(UPDATED COVERAGE, 12:05 p.m.) After inspectors found listeria on a honeydew melon grown and packed by Burch Farms, the company expanded its existing cantaloupe recall to include all of this season’s cantaloupes and honeydew melons.
A notice on the Food and Drug Administration’s website, posted late Aug. 10, states that the honeydew melons do not have any identifying stickers. They were packed in cartons labeled “melons,” according to the company’s notice.
No illnesses have been reported related to the honeydews or cantaloupes. Burch first recalled 5,200 cantaloupes on July 28 after listeria was found on one cantaloupe at a retailer in New York during a random test by the U.S. Department of Agriculture’s Microbiological Data Program.
The recall was expanded Aug. 2 to 188,900 cantaloupes distributed in 10 states after the FDA found “unsanitary conditions” at the Burch packing facility, according to the recall notice.
Jimmy Burch Sr., said Aug. 13 that FDA officials declined to tell him where the honeydew melon was when it was tested. He said inspectors have apparently completed their work at his farm and packing facility, but have not provided him with results of samples taken there in recent days.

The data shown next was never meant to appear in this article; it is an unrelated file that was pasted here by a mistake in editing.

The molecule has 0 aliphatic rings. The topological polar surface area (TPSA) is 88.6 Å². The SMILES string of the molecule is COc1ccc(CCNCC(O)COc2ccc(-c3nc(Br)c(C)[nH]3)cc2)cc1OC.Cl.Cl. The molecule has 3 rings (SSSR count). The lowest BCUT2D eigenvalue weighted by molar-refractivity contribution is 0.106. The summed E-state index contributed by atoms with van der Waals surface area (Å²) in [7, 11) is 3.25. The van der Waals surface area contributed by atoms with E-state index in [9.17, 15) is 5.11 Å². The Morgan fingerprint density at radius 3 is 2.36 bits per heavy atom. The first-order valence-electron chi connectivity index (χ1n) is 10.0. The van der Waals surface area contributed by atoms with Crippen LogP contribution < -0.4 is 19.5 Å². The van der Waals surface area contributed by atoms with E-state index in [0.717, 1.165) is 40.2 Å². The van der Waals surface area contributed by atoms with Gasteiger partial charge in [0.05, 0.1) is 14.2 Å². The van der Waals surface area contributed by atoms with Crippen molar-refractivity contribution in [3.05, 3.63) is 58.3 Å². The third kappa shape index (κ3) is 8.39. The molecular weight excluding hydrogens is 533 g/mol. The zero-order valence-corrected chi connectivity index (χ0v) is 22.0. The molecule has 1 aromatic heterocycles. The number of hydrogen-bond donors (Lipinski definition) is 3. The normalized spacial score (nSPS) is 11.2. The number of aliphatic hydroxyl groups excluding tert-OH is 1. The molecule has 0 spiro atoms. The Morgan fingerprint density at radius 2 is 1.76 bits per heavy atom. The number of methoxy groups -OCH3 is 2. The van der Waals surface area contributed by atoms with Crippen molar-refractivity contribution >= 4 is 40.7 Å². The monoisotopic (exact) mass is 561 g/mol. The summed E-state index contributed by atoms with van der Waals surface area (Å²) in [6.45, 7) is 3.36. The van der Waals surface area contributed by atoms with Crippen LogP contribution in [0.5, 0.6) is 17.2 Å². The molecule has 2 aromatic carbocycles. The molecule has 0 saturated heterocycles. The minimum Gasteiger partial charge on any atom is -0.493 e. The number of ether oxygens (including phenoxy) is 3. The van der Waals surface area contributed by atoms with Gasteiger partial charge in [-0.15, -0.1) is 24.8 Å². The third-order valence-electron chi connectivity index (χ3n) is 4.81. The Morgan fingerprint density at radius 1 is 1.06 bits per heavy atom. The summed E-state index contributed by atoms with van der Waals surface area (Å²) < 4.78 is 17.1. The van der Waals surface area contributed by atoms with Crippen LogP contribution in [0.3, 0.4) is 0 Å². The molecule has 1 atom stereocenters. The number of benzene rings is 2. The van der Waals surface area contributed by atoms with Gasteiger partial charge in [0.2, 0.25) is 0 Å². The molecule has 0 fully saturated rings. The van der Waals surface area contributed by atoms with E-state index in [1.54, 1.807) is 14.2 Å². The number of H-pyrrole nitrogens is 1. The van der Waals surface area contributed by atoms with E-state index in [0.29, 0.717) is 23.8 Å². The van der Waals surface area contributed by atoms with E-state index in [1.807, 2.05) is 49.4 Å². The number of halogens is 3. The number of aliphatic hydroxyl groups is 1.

Burch said he planted only about 10 acres of honeydews for this season. The entire crop went to wholesalers. He reiterated that his farm has not had food safety issues in the past.
"We shipped 3,000 loads of produce last year with no problems," Burch said.
In its latest recall notice the company reminds consumers that the listeria incubation period “can be one to three weeks, but may be in the range of three to 70 days.”
Complete distribution details on the melons are not available, according to the notice.
“The cantaloupes and honeydew melons involved in this expanded recall were sold to distributors between June 23 and July 27, in the following states: Florida, Georgia, Illinois, Kentucky, Massaschuttes, Maryland, Maine, Michigan, North Carolina, New Hampshire, New Jersey, New York, Ohio, Pennsylvania, South Carolina, and Virginia, Vermont and West Virginia,” the Aug. 10 recall states.
“The melons may have further been distributed to retail stores, restaurants and food service facilities in other states.”